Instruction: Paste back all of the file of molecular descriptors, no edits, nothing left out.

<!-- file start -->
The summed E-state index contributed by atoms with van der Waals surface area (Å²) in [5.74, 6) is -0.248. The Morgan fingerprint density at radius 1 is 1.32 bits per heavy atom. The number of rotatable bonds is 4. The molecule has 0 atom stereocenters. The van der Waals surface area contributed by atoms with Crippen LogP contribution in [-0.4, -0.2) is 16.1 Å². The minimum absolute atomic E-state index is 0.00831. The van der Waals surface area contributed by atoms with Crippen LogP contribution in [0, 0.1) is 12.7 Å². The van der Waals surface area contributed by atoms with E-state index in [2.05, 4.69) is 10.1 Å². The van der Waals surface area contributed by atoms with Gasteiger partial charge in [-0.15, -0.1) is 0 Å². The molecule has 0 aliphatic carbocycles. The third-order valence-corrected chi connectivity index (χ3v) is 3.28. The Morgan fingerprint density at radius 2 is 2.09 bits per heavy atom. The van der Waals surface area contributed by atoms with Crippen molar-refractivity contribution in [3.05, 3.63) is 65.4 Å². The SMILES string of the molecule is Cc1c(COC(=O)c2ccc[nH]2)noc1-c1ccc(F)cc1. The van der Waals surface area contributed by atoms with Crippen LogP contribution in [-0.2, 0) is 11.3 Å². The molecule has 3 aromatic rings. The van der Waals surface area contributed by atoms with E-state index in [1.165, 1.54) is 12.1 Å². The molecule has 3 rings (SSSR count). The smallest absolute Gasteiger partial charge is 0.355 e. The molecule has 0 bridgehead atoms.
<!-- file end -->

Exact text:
The summed E-state index contributed by atoms with van der Waals surface area (Å²) in [5.74, 6) is -0.248. The Morgan fingerprint density at radius 1 is 1.32 bits per heavy atom. The number of rotatable bonds is 4. The molecule has 0 atom stereocenters. The van der Waals surface area contributed by atoms with Crippen LogP contribution in [-0.4, -0.2) is 16.1 Å². The minimum absolute atomic E-state index is 0.00831. The van der Waals surface area contributed by atoms with Crippen LogP contribution in [0, 0.1) is 12.7 Å². The van der Waals surface area contributed by atoms with E-state index in [2.05, 4.69) is 10.1 Å². The van der Waals surface area contributed by atoms with Gasteiger partial charge in [-0.15, -0.1) is 0 Å². The molecule has 0 aliphatic carbocycles. The third-order valence-corrected chi connectivity index (χ3v) is 3.28. The Morgan fingerprint density at radius 2 is 2.09 bits per heavy atom. The van der Waals surface area contributed by atoms with Crippen molar-refractivity contribution in [3.05, 3.63) is 65.4 Å². The SMILES string of the molecule is Cc1c(COC(=O)c2ccc[nH]2)noc1-c1ccc(F)cc1. The van der Waals surface area contributed by atoms with Crippen LogP contribution in [-0.2, 0) is 11.3 Å². The molecule has 3 aromatic rings. The van der Waals surface area contributed by atoms with E-state index in [1.165, 1.54) is 12.1 Å². The molecule has 3 rings (SSSR count). The smallest absolute Gasteiger partial charge is 0.355 e. The molecule has 0 bridgehead atoms.